ISEE Test Scores

The Scoring Pattern of ISEE

The ISEE entrance test for independent school admissions in the U.S is administered by an educational institution called the ERB. Apart from the ISEE testing pattern and its other aspects, any student appearing for this test must understand how the ISEE test scores are calculated, reported and interpreted. This article intends to provide a elaborate description of the ISEE scoring patterns and rules through simple but important FAQs.

  1. How are the ISEE Test Scores Calculated?

    At all levels of the ISEE test; namely, lower, middle and upper levels, the ISEE test scores are calculated using the same methods. You may already be aware of the fact that all the sections of the ISEE test, with the exception of the Essay section, consist of multiple-choice questions only. These sections from the answer sheets are scanned and the number of correct answers is electronically counted to arrive at respective raw scores. No negative points are awarded for the questions that are incorrect or were omitted. The raw scores of all the test sections are summed up and converted to a scaled score, which usually ranges between 760 and 940. This scaled score represents the final ISEE test scores for a student.

    Apart from this, the ERB has a system of maintaining a rolling 3-year norm group, which is nothing but a database of the scaled scores of all students (boys and girls) who have taken this test in the last 3 years from any given date. A percentile ranking (1-99th percentile) for a particular student is then arrived at by comparing his or her scaled score against this norm group. For example, a percentile rank of 80% means that the student has performed equally or better than 80% of the students in his peer norm-group.

  2. How are ISEE Test Scores Reported?

    The ISEE test scores are reported in a document called the Individual Student Report (ISR). The ISR comprises of 2 sections; namely, Test Profile and Analysis section. The Test Profile is a summary of the scores which includes the ISEE final scaled score, percentile and "stanine" rankings of the student. A "stanine" ranking is a concise way of representing the percentile ranking. The percentiles are grouped into "stanines" as listed below. The 9th Stanine is the highest rank and 1st is the lowest rank that one can receive.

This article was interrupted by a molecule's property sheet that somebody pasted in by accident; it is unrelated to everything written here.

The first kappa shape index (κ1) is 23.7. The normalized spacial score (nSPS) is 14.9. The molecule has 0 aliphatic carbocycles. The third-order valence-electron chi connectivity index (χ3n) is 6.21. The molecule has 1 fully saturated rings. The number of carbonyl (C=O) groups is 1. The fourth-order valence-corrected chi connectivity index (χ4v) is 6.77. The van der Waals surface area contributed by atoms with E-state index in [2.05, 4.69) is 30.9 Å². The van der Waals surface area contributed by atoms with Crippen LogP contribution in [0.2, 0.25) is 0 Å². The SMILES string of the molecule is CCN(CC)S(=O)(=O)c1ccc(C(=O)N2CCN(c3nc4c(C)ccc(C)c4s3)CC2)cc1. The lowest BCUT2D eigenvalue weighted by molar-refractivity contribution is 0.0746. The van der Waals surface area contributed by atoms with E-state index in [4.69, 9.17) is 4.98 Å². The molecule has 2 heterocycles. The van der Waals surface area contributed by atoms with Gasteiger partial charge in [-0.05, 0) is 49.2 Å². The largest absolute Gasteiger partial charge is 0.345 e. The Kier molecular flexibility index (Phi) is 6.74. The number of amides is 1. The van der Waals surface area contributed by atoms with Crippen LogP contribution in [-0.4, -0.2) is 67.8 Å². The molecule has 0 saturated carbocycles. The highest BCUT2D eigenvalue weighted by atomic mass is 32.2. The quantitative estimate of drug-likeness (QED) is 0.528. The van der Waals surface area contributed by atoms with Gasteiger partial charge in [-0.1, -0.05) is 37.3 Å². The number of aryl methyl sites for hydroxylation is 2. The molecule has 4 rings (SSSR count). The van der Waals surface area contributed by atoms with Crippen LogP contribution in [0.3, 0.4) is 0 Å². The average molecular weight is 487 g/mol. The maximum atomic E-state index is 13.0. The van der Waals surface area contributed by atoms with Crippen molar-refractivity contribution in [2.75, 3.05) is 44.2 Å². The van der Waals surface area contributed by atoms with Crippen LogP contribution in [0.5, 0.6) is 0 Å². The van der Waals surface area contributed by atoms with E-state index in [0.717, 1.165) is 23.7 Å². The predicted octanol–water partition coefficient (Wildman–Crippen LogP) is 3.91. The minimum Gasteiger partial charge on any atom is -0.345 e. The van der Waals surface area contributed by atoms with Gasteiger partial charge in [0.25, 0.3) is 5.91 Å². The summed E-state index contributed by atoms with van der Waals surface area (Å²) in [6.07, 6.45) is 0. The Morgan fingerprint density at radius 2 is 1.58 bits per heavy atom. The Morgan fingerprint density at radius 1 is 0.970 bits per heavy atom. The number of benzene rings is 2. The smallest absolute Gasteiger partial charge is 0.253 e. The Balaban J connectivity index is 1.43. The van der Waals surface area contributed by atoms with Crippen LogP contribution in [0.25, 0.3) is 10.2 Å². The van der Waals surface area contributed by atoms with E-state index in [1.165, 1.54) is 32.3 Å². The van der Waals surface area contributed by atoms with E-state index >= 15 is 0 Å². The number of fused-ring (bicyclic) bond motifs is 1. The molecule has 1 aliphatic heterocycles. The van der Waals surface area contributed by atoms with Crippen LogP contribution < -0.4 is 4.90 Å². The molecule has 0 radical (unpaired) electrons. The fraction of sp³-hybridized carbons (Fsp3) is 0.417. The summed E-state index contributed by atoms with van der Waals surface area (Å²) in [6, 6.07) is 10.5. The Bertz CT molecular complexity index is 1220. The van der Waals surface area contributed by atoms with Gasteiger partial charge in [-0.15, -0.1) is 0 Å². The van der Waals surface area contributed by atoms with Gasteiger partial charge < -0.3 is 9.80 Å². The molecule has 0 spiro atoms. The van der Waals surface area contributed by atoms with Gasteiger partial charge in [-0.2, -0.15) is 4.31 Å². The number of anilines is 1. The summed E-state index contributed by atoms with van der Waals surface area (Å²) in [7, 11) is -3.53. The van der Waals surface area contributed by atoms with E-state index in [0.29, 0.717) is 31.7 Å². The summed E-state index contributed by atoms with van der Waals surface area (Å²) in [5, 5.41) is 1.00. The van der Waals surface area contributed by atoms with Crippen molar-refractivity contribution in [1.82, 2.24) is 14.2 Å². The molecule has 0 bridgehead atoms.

The Analysis section of the ISR gives detailed information on the scores of each test section. This information includes the raw scores, scaled scores, the number of questions that were never reached and the scores categorized based on question types in each individual test section. Hence, the Analysis section provides a detailed drill-down into the scores of each test section and helps the students determine their strong and weak subject-areas.

  3. How are the ISEE Test Scores Distributed?

    Within 7-10 working days of the ISEE test, the ISEE test scores are distributed via the Individual Score Report (ISR), copies of which are sent to up-to 6 preferred independent schools (selected by the student or parents themselves during the registration of the test). Along with the ISR report, copies of the ISEE essay are also sent out to the 6 authorized schools. A copy of the ISR report is also sent out to the parents (to their registered mailing address). ERB also provides an expedited score-reporting option, wherein parents may ask for a paid ISEE score report to be delivered to their doorstep on the closest Monday, Wednesday or Friday after the ISEE testing date.

  4. How are the ISEE Test Scores Interpreted?

    This is the most important aspect of the ISEE scoring process. Generally, the ISEE test scores are not viewed as individual scores, but are compared against a peer group of test-takers. Hence, the percentile and "stanine" ranks that appear on the ISR report matter the most to the administrators of the independent schools that you are applying to. Most private schools look at the "stanine" ranks to pick their students. A stanine rank of '7' or '8' is generally considered excellent and many private schools expect their applicants to have these scores at a minimum. A small group of highly distinguished private schools may expect their applicants to have a '8' or '9' "stanine" rank. However, we recommend that you check with the administrations of the private schools themselves to find out their individual cut-off scores, screening or score-interpretation criteria, so that you or your child may be well prepared to achieve them.

Thus far, we have stressed upon all the key aspects of the ISEE test scores and their calculation methods. With this information and with counseling from your preferred school administrations, you may plan your ISEE test preparation strategies accordingly. We wish all the ISEE applicants the very best of luck!

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